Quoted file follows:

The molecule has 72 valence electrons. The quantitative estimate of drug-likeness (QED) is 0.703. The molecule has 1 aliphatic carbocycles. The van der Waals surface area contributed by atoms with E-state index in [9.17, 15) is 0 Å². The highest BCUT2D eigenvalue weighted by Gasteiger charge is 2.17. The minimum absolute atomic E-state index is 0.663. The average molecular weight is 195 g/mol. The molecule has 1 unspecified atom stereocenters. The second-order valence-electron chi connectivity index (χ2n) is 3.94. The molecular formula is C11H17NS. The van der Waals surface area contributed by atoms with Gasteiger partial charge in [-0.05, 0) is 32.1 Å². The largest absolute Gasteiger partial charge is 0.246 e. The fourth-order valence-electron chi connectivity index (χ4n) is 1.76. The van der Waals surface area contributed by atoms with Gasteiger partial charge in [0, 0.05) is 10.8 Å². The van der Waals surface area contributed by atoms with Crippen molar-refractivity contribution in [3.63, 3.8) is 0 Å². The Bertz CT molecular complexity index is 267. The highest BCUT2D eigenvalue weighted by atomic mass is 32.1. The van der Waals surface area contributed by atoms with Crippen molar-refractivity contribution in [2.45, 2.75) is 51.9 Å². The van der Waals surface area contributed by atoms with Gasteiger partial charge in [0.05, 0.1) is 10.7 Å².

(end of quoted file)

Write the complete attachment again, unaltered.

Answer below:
The molecule has 72 valence electrons. The quantitative estimate of drug-likeness (QED) is 0.703. The molecule has 1 aliphatic carbocycles. The van der Waals surface area contributed by atoms with E-state index in [9.17, 15) is 0 Å². The highest BCUT2D eigenvalue weighted by Gasteiger charge is 2.17. The minimum absolute atomic E-state index is 0.663. The average molecular weight is 195 g/mol. The molecule has 1 unspecified atom stereocenters. The second-order valence-electron chi connectivity index (χ2n) is 3.94. The molecular formula is C11H17NS. The van der Waals surface area contributed by atoms with Gasteiger partial charge in [-0.05, 0) is 32.1 Å². The largest absolute Gasteiger partial charge is 0.246 e. The fourth-order valence-electron chi connectivity index (χ4n) is 1.76. The van der Waals surface area contributed by atoms with Gasteiger partial charge in [0, 0.05) is 10.8 Å². The van der Waals surface area contributed by atoms with Crippen molar-refractivity contribution in [3.63, 3.8) is 0 Å². The Bertz CT molecular complexity index is 267. The highest BCUT2D eigenvalue weighted by atomic mass is 32.1. The van der Waals surface area contributed by atoms with Crippen molar-refractivity contribution in [2.45, 2.75) is 51.9 Å². The van der Waals surface area contributed by atoms with Gasteiger partial charge in [0.05, 0.1) is 10.7 Å².